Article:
The upside-down cross, for the religious, and more notably, Christians, has always been seen as a representation of demonic rituals and perverted acts. However, having learned about it myself a short while ago, its true origin could not be more humbling or wholesome.
The origin of the upside-down cross comes from Saint Peter, one of the 12 apostles of Jesus Christ. Though he was only a humble fisherman, he (allegedly!) rose to become the first Bishop of Rome. Allegedly, because, the Catholic Church talks about the pope, the bishop of Rome, as the successor of St. Peter. This alludes to the theory that St. Peter was the first Bishop of Rome. However, there is no actual confirmation regarding this statement, or if he ever was IN Rome.
Around 64-67AD, it is said that Peter was crucified under the rule of Emperor Nero. However, overcome with humility, he did not feel worthy to be crucified the same way Jesus Christ was. He, therefore, requested to be crucified upside-down, as a gesture towards his saviour.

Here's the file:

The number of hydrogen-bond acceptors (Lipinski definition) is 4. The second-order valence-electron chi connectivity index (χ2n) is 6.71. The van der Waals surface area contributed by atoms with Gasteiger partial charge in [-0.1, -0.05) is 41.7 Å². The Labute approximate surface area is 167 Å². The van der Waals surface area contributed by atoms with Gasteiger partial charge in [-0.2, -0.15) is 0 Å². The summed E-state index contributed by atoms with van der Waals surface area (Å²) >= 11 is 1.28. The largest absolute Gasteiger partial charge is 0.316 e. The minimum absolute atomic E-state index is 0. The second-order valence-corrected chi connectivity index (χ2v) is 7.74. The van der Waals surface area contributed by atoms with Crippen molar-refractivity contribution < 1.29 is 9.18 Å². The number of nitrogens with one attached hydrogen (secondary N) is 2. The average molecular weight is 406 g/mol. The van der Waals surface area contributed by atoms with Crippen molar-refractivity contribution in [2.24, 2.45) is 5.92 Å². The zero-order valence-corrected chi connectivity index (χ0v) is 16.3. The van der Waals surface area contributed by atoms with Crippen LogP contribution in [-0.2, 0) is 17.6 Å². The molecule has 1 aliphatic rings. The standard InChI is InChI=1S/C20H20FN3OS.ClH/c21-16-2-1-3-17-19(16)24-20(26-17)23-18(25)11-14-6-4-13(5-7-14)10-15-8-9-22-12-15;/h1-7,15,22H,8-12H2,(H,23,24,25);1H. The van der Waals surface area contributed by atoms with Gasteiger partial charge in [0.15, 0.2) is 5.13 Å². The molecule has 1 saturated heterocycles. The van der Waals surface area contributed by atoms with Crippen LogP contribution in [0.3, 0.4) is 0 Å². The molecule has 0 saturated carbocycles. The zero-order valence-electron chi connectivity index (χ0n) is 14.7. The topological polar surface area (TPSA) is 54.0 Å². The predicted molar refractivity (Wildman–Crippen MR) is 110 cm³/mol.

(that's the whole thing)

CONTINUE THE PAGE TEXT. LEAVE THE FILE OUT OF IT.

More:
It was apparently only in the 19th century that a cult leader, Eugène Vintras, a man who claimed to be the reincarnation of the Prophet Elijah, tainted the symbol with rituals and horrific acts, thus being condemned by the Pope, leading to his eventual trial and imprisonment.
Over time, the occult took up the Petrine cross as its symbol, to the point where media featured the Cross of Saint Peter heavily alongside the Antichrist and Satan.
Symbols change their meaning over time. Above, you’ve seen something change from being the epitome of humility and respect to something depraved enough to be Jack the Ripper’s diary entry. If such a symbol can go from 100 to 0 over the span of a few years, what stops us from elevating the meaning back from the depths of Hell to its original place, slightly below Christ?